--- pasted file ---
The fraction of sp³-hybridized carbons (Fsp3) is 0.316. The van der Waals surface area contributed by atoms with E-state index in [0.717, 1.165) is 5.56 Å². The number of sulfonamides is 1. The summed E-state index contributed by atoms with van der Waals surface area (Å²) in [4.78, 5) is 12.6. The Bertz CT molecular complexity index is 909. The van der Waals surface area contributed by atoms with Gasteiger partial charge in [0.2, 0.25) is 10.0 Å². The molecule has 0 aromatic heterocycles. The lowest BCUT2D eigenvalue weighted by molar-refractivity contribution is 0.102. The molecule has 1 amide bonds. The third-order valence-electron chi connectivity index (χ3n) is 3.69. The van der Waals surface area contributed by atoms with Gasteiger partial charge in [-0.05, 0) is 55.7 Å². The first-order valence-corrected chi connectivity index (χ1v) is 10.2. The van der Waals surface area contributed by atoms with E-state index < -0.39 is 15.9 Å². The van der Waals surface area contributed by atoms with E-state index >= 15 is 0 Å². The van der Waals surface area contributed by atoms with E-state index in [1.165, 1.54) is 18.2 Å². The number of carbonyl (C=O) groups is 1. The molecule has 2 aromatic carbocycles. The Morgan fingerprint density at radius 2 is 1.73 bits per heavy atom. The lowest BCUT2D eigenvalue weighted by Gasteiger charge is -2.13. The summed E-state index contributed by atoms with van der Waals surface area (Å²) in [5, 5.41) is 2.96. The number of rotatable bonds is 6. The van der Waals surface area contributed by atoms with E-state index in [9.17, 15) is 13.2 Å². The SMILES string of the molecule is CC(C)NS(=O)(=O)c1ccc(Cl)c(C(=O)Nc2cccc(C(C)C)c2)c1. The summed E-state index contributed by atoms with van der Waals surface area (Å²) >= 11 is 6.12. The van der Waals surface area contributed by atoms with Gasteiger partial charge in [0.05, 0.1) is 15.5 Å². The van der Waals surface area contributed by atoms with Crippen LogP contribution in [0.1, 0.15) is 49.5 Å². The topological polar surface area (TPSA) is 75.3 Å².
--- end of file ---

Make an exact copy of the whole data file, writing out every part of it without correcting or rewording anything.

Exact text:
The fraction of sp³-hybridized carbons (Fsp3) is 0.316. The van der Waals surface area contributed by atoms with E-state index in [0.717, 1.165) is 5.56 Å². The number of sulfonamides is 1. The summed E-state index contributed by atoms with van der Waals surface area (Å²) in [4.78, 5) is 12.6. The Bertz CT molecular complexity index is 909. The van der Waals surface area contributed by atoms with Gasteiger partial charge in [0.2, 0.25) is 10.0 Å². The molecule has 0 aromatic heterocycles. The lowest BCUT2D eigenvalue weighted by molar-refractivity contribution is 0.102. The molecule has 1 amide bonds. The third-order valence-electron chi connectivity index (χ3n) is 3.69. The van der Waals surface area contributed by atoms with Gasteiger partial charge in [-0.05, 0) is 55.7 Å². The first-order valence-corrected chi connectivity index (χ1v) is 10.2. The van der Waals surface area contributed by atoms with E-state index < -0.39 is 15.9 Å². The van der Waals surface area contributed by atoms with E-state index >= 15 is 0 Å². The van der Waals surface area contributed by atoms with E-state index in [1.165, 1.54) is 18.2 Å². The number of carbonyl (C=O) groups is 1. The molecule has 2 aromatic carbocycles. The Morgan fingerprint density at radius 2 is 1.73 bits per heavy atom. The lowest BCUT2D eigenvalue weighted by Gasteiger charge is -2.13. The summed E-state index contributed by atoms with van der Waals surface area (Å²) in [5, 5.41) is 2.96. The number of rotatable bonds is 6. The van der Waals surface area contributed by atoms with E-state index in [9.17, 15) is 13.2 Å². The SMILES string of the molecule is CC(C)NS(=O)(=O)c1ccc(Cl)c(C(=O)Nc2cccc(C(C)C)c2)c1. The summed E-state index contributed by atoms with van der Waals surface area (Å²) >= 11 is 6.12. The van der Waals surface area contributed by atoms with Gasteiger partial charge in [0.05, 0.1) is 15.5 Å². The van der Waals surface area contributed by atoms with Crippen LogP contribution in [0.1, 0.15) is 49.5 Å². The topological polar surface area (TPSA) is 75.3 Å².